07 Jun PRINZESSINENGÄRTEN
Who is developing the project?
Prinzessinnengärten was spontaneously and informally launched by the Nomadisch Grün (Nomadic Green) group in 2009. The group consisted of friends, neighbours, artists, activists. Nomadic Grün leased the land from the city, and evolved into a Gemeinnützigen GmbH (non profit Ltd). Besides, there had been many people volunteering, and different groups collaborating. Among them is Common Ground, a cultural association that supports the activities in Prinzessinengärten.
The Prinzessinnengärten experience is the result of a collective action reclaiming the space in Moritzplatz against privatization of public land. The action started by cleaning up the wasteland, clearing away rubbish and turning into a green space where vegetables and other plants were organically cultivated. It quickly turned into a very alive space that hosted different social and cultural activities.
Objectives of the Project
The initial goal of the pilot programme was to revive a central urban area – which had been abandoned for more than half a century- as a community space for growing organic food, sharing work, food and ideas, and ultimately for practicing an ecological transformation of the city. Beside gardening and the sale of produce, Prinzessinengarten offered a place for shared learning. The activities are open to all, ranging from sowing, planting, harvesting, processing and preserving vegetables, keeping bees and building a worm compost, as well as developing new building methods for self-construction.
The project grew larger, mainly through the support of a big community of volunteers and funders that emerged around it and was able to successfully run crowdsourcing funding methods. From the initial activities of common gardening, sharing and selling of locally produced organic food, cultural events and cross-collaboration with other actors are regularly planned and carried out, increasing the community and user group.
In 2012 the issue of privatization of public land that induced the initial action became again central as the interest for new developments on the plot arose and the uncertainty on the extension of the leasing contract became serious, bringing all the community to discuss about the current land management system of the city and acknowledge the relations between real estate market and the production of community spaces.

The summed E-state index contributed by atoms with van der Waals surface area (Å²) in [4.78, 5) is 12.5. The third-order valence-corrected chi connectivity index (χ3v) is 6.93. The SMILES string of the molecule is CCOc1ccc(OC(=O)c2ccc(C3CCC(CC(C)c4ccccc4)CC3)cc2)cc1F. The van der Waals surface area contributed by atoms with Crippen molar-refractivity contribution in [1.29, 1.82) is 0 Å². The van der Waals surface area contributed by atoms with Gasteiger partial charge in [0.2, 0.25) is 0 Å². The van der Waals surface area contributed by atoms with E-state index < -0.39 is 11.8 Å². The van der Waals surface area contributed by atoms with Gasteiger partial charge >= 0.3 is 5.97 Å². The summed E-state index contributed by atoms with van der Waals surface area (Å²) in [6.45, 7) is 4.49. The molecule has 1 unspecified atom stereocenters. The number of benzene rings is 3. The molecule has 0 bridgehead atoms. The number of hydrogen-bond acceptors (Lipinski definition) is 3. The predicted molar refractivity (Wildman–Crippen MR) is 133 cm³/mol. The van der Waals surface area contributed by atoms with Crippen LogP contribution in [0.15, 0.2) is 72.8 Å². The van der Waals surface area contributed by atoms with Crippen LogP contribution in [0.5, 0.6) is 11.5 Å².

Tools and Methods
- open participatory processes and volunteering
- peer to peer DIY knowledge exchange
- building immaterial cultural heritage
- social innovation tools
- digital tools and communications
- establishing many partnerships
Prinzessinnengärten is located inside one of the most rapidly changing neighbourhoods of Berlin, one where the opposition and resistance to changes that are considered to have a negative impact on the neighbourhood are most noticeable. Because of this, a wide consensus and support on the activity and the significance of the action behind the experience of Prinzessinnengärten was immediately found. The space provided the chance for many smaller communities to identify as one and stand together for a shared goal, supporting a commoning space at the meantime.
Selected tags about the project
How does it develop in time?
Started in 2009 and grew steadily. In 2012 the intention of selling the plot from the city was halted by a petition and activism by the community that make the local city borough support the activity. The extension came to an end in 2019, when, after 10 years of activity, the experience moved to another available site some kilometres away.
Mainly local population, and the general urban community who at the same time was beneficiary of the project and actively making it possible. Participation and visit of the garden was open, so a very large and different crowd had been involved in it.
For sure expectations were met, as the projects became well frequented and well known around the city and elsewhere too. Despite this, the experience had to change locations as the legal requirement for handling the space were not met anymore.
How is it evaluated?
It is evaluated as a successful model and as a pioneer experience of turning an empty, identity-less urban space into an alive green-space, where open educational practices, along with cultural and social activities were held at the same time.